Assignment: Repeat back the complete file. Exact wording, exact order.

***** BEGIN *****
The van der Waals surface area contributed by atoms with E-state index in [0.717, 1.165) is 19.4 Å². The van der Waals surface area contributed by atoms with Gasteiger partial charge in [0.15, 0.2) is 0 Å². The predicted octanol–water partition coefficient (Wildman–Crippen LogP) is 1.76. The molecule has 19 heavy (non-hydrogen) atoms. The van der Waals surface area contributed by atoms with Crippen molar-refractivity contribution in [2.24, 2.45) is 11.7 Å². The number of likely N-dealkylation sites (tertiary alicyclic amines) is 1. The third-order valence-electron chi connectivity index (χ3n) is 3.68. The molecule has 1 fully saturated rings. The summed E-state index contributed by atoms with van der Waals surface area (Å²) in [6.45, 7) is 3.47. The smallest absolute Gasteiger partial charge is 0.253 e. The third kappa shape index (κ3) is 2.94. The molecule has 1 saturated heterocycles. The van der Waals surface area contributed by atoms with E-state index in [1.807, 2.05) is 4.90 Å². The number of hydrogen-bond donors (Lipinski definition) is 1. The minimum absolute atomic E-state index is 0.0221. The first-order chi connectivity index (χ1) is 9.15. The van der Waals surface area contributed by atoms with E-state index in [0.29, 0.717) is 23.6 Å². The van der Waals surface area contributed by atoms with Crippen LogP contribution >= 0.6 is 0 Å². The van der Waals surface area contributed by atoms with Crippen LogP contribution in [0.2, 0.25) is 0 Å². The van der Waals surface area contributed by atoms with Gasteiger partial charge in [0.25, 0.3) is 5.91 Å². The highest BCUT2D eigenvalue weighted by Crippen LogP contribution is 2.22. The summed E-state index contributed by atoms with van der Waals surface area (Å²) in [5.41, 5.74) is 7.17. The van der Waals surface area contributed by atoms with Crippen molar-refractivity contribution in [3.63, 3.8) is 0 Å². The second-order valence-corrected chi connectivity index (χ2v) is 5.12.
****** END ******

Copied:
The van der Waals surface area contributed by atoms with E-state index in [0.717, 1.165) is 19.4 Å². The van der Waals surface area contributed by atoms with Gasteiger partial charge in [0.15, 0.2) is 0 Å². The predicted octanol–water partition coefficient (Wildman–Crippen LogP) is 1.76. The molecule has 19 heavy (non-hydrogen) atoms. The van der Waals surface area contributed by atoms with Crippen molar-refractivity contribution in [2.24, 2.45) is 11.7 Å². The number of likely N-dealkylation sites (tertiary alicyclic amines) is 1. The third-order valence-electron chi connectivity index (χ3n) is 3.68. The molecule has 1 fully saturated rings. The summed E-state index contributed by atoms with van der Waals surface area (Å²) in [6.45, 7) is 3.47. The smallest absolute Gasteiger partial charge is 0.253 e. The third kappa shape index (κ3) is 2.94. The molecule has 1 saturated heterocycles. The van der Waals surface area contributed by atoms with E-state index in [1.807, 2.05) is 4.90 Å². The number of hydrogen-bond donors (Lipinski definition) is 1. The minimum absolute atomic E-state index is 0.0221. The first-order chi connectivity index (χ1) is 9.15. The van der Waals surface area contributed by atoms with E-state index in [0.29, 0.717) is 23.6 Å². The van der Waals surface area contributed by atoms with Crippen LogP contribution >= 0.6 is 0 Å². The van der Waals surface area contributed by atoms with Crippen LogP contribution in [0.2, 0.25) is 0 Å². The van der Waals surface area contributed by atoms with Gasteiger partial charge in [0.25, 0.3) is 5.91 Å². The highest BCUT2D eigenvalue weighted by Crippen LogP contribution is 2.22. The summed E-state index contributed by atoms with van der Waals surface area (Å²) in [5.41, 5.74) is 7.17. The van der Waals surface area contributed by atoms with Crippen molar-refractivity contribution in [3.63, 3.8) is 0 Å². The second-order valence-corrected chi connectivity index (χ2v) is 5.12.